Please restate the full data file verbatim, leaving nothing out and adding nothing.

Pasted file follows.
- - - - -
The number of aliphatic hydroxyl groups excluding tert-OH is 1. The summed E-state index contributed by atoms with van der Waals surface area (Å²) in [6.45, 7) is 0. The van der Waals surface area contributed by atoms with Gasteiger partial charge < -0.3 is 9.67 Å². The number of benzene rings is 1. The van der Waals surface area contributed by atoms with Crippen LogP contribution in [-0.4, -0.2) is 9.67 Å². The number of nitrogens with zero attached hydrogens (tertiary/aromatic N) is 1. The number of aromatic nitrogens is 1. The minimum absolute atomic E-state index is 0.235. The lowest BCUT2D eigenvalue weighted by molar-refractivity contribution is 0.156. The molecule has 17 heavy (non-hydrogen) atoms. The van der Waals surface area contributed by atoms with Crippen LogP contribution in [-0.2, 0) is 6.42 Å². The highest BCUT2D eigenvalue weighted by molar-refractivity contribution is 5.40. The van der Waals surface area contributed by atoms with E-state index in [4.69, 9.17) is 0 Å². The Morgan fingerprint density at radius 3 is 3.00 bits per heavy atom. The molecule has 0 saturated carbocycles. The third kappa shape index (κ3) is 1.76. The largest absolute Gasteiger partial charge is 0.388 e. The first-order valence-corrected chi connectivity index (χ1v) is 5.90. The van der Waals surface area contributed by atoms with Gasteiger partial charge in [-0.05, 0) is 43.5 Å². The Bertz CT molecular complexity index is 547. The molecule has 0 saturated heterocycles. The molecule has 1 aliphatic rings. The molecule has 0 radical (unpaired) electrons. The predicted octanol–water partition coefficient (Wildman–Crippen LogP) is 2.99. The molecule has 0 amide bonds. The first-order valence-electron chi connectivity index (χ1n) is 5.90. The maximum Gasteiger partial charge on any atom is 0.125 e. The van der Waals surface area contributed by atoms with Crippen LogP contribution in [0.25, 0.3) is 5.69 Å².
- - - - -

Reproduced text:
The number of aliphatic hydroxyl groups excluding tert-OH is 1. The summed E-state index contributed by atoms with van der Waals surface area (Å²) in [6.45, 7) is 0. The van der Waals surface area contributed by atoms with Gasteiger partial charge < -0.3 is 9.67 Å². The number of benzene rings is 1. The van der Waals surface area contributed by atoms with Crippen LogP contribution in [-0.4, -0.2) is 9.67 Å². The number of nitrogens with zero attached hydrogens (tertiary/aromatic N) is 1. The number of aromatic nitrogens is 1. The minimum absolute atomic E-state index is 0.235. The lowest BCUT2D eigenvalue weighted by molar-refractivity contribution is 0.156. The molecule has 17 heavy (non-hydrogen) atoms. The van der Waals surface area contributed by atoms with Crippen LogP contribution in [-0.2, 0) is 6.42 Å². The highest BCUT2D eigenvalue weighted by molar-refractivity contribution is 5.40. The van der Waals surface area contributed by atoms with E-state index in [4.69, 9.17) is 0 Å². The Morgan fingerprint density at radius 3 is 3.00 bits per heavy atom. The molecule has 0 saturated carbocycles. The third kappa shape index (κ3) is 1.76. The largest absolute Gasteiger partial charge is 0.388 e. The first-order valence-corrected chi connectivity index (χ1v) is 5.90. The van der Waals surface area contributed by atoms with Gasteiger partial charge in [-0.05, 0) is 43.5 Å². The Bertz CT molecular complexity index is 547. The molecule has 0 saturated heterocycles. The molecule has 1 aliphatic rings. The molecule has 0 radical (unpaired) electrons. The predicted octanol–water partition coefficient (Wildman–Crippen LogP) is 2.99. The molecule has 0 amide bonds. The first-order valence-electron chi connectivity index (χ1n) is 5.90. The maximum Gasteiger partial charge on any atom is 0.125 e. The van der Waals surface area contributed by atoms with Crippen LogP contribution in [0.25, 0.3) is 5.69 Å².